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On April 4, Atlassian’s web services went down for about 400 customers or from 50,000 to 400,000 users. So far, so what, web and cloud services go down all the time. It’s never any fun, but it happens. But this time, Atlassian‘s woes kept going and going. Ten days later some users still don’t have access to Jira Software, Jira Work Management, Jira Service Management, Confluence, Opsgenie Cloud, Statuspage, and Atlassian Access.
Since Atlassian Jira’s market share is just over 84% of the bug-and-issue-tracking market, this is truly annoying. I mean, Atlassian’s business is all about bug tracking! And, for the longest time, Atlassian barely had a thing to say about the problem. The first comment came two days later and said little, “While running a maintenance script, a small number of sites were disabled unintentionally. We’re sorry for the frustration this incident is causing, and we are continuing to move through the various stages for restoration.”
Not a Cyberattack
Then, there was largely silence. In a purported note from Atlassian CEO Scott Farquhar, said, “On Tuesday morning (April 5 PDT), we conducted a maintenance procedure designed to clean up old data from legacy capabilities. As a result, some sites were unintentionally deactivated, which removed access to our products for you and a small subset of our customers. We can confirm this incident was not the result of a cyberattack and there has been no unauthorized access to your data.”
That, and the obligatory: “This is our top priority and we have mobilized hundreds of engineers across the organization to work around the clock to rectify the incident” was it.
Why the silent treatment? Part of the reason, Gergely Orosz, developer and writer, suggested is that, “Atlassian staff and customers turned their attention to Atlassian’s flagship annual event, Team 22. Held in Las Vegas, many company employees, much of the leadership team, and many Atlassian partners traveled to attend the event in person.” Despite the system failure, Atlassian appeared to have stayed focused on Team 22.
The affected Atlassian customers were not happy. As one tweeted, “What happened there? It’s not a small hiccup with a few minutes or an hour-long downtime, Confluence and Jira are literally down all day.”
And, still, Atlassian remained quiet. Finally, on April 12, Atlassian CTO Sri Viswanath gave some details about what had gone wrong.
What Went Wrong
The company had deactivated its standalone legacy app, “Insight — Asset Management,” for Jira Service Management and Jira Software on customer sites. The process went badly wrong because of two critical problems:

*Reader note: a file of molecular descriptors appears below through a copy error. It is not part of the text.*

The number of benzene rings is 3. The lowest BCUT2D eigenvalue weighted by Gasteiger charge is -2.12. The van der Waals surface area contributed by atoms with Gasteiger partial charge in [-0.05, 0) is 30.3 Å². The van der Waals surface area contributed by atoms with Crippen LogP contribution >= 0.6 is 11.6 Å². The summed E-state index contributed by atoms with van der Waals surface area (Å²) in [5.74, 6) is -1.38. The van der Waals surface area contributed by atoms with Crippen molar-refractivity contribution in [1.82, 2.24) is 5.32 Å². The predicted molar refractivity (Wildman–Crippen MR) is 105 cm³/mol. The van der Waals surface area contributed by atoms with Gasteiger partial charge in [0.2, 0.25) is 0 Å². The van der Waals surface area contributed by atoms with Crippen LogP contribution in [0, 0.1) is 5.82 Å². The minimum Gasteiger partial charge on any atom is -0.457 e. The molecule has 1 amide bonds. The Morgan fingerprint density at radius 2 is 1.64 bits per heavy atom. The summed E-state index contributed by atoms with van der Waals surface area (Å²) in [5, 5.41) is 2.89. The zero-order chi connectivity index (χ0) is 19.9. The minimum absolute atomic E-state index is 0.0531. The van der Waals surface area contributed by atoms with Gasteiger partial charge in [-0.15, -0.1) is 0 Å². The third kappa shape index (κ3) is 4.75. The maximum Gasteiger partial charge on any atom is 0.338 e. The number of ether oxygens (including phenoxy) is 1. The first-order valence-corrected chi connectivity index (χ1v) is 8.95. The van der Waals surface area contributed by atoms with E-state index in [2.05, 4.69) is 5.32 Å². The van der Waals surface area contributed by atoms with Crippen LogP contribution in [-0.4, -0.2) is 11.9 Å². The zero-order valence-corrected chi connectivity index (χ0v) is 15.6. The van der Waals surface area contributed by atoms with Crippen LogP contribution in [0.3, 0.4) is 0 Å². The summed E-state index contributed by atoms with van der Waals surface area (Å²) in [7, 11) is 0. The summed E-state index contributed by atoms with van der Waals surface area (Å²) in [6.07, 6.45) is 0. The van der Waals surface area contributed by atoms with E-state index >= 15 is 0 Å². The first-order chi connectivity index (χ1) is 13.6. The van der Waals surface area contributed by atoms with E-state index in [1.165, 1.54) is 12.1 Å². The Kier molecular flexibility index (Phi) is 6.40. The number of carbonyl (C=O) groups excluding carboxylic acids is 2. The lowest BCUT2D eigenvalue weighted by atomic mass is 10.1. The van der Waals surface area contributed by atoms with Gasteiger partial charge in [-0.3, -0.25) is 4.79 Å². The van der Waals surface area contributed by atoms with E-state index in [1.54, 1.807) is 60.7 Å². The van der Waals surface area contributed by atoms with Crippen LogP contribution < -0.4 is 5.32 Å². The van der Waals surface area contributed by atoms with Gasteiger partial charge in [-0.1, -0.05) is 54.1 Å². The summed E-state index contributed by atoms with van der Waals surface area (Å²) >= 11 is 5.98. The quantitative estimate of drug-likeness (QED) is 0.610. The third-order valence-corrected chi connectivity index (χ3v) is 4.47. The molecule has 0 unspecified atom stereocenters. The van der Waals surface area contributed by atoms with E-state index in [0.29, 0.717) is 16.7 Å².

- Communication gap. First, there was a communication gap between the team that requested the deactivation and the team that ran the deactivation. Instead of providing the IDs of the intended app being marked for deactivation, the team provided the IDs of the entire cloud site where the apps were to be deactivated.
- Faulty script. Second, the script we used provided both the “mark for deletion” capability used in normal day-to-day operations (where recoverability is desirable), and the “permanently delete” capability that is required to permanently remove data when required for compliance reasons. The script was executed with the wrong execution mode and the wrong list of IDs. The result was that sites for approximately 400 customers were improperly deleted.
But didn’t Atlassian have backups? Well, yes, they did. They maintained both a synchronous standby replica in multiple AWS Availability Zones (AZ) and separate immutable backups designed to enable recovery to a previous point in time.
So, what’s the problem? The backups are, in a word, messy.
If they restore from the checkpoint, the troubled 400 customers would get their data back but everyone else would lose all their data since the backup had been made. So, Atlassian had to manually pull the data from the backups.
Viswanath explained, “What we have not (yet) automated is restoring a large subset of customers into our existing (and currently in use) environment without affecting any of our other customers.”
They’re now automating it, but even so, it’s slow. “Currently, we are restoring customers in batches of up to 60 tenants at a time. End-to-end, it takes between four and five elapsed days to hand a site back to a customer. Our teams have now developed the capability to run multiple batches in parallel, which has helped to reduce our overall restore time.”
Eventually, Viswanath promises, “we will conduct and share a post-incident review with our findings and next steps. This report will be public.” In the meantime, the remaining out-of-service companies are unhappy both with the failure and Atlassian’s poor communications.
Featured image via Pixabay.
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